Israel’s nervousness comes after an incident 13 months ago in which Israeli commandoes boarded a ship that was part of a similar flotilla. The commandoes killed nine people after encountering resistance from the activists on board, and the international outcry from the incident forced Israel to ease its land blockade of Gaza.
As the flotilla — which is expected to be made up of 10 ships with pro-Palestinian activists from various nations, including a group from the United States — prepares to depart later this week, both sides are becoming increasingly vocal about the flotilla, and calling foul play on the other side.
Here’s what both sides are saying:
The anti-flotilla argument
Israeli newspapers have charged that the flotilla is carrying sacks of chemicals on board its ships and is planning to bring violence. A headline in Israel’s Maariv newspaper next to a photo of a vessel reads “Coming to kill.”
Israeli officials insist the naval blockade of Gaza is meant to prevent the smuggling of weapons into the territory. On Wednesday, an Israeli cabinet minister said Israel is “prepared for the worst” and promised to block the flotilla before it gets to Gaza.
Yid with Lid, a blog on Jewish issues, agrees with the Israeli government, writing: “The objective of the ‘Ships of Fools’ has nothing to do with helping the people of Gaza, or promoting peace. Its purpose is to delegitimize Israel and kill Jews.”
The Jerusalem Center for Public Affairs has even accused a senior Muslim Brotherhood figure as being behind the flotilla.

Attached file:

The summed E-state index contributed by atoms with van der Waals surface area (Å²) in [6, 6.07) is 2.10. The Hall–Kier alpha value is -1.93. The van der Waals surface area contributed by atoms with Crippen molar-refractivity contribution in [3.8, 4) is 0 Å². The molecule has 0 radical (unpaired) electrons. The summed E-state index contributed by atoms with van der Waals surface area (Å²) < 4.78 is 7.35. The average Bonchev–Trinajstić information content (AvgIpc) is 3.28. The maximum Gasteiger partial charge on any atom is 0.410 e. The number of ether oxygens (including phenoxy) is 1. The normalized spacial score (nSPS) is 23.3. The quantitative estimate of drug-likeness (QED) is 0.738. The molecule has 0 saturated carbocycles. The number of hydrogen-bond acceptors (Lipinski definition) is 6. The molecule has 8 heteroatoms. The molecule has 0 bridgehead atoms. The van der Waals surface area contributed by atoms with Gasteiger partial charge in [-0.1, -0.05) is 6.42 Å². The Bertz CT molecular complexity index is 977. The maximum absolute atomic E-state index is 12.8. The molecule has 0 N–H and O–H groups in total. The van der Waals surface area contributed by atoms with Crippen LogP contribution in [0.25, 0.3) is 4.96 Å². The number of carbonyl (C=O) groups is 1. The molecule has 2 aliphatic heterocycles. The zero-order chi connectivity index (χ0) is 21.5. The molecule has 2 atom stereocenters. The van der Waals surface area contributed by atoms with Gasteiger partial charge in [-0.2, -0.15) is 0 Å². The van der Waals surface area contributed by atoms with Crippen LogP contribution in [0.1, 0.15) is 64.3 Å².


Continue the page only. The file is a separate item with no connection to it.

A pro-Israeli group Act for Israel tweeted Wednesday:
The pro-flotilla argument
Activists who plan to board the flotilla insist they will go unarmed and that there are no chemicals aboard the ship.
Gabriel Schivone, a member of Tucson Free Gaza and of University of Arizona Students for Justice in Palestine, wrote in New America Media this week: “Later this week, I will be on board a ship named The Audacity of Hope, bound for Gaza along with 50 other Americans...my fellow passengers and I will be unarmed. Our only cargo is thousands of letters to the people of Gaza from individuals across the United States.”
Dror Feiler, an Israeli-born activist from Sweden and an organizer of the flotilla, told The Post , “We have no intention of confronting anyone. All our passengers sign a declaration of nonviolence. We are training for nonviolence, to avoid a repetition of what happened last time.”
And on Monday, Scandinavian organizers of the trip said the propeller of one ship had been cut in the Greek harbor, from where the boats are set to sail at the end of the week.
Organizers also point to a foul play in the form of a video hoax earlier this week. A man claiming to be a gay rights activists had recording a video claiming that an organizer of the trip had rejected his offer to bring gay activists to support it. Two days ago, pro-Palestinian Web site Electronic Intifada revealed that the man was just an Israeli actor. A pro-flotilla Twitter user wrote sarcastically:
I wouldn’t be surprised if Israel is training actors to pretend they are Flotilla activists so they can videotape them “attacking” soldiers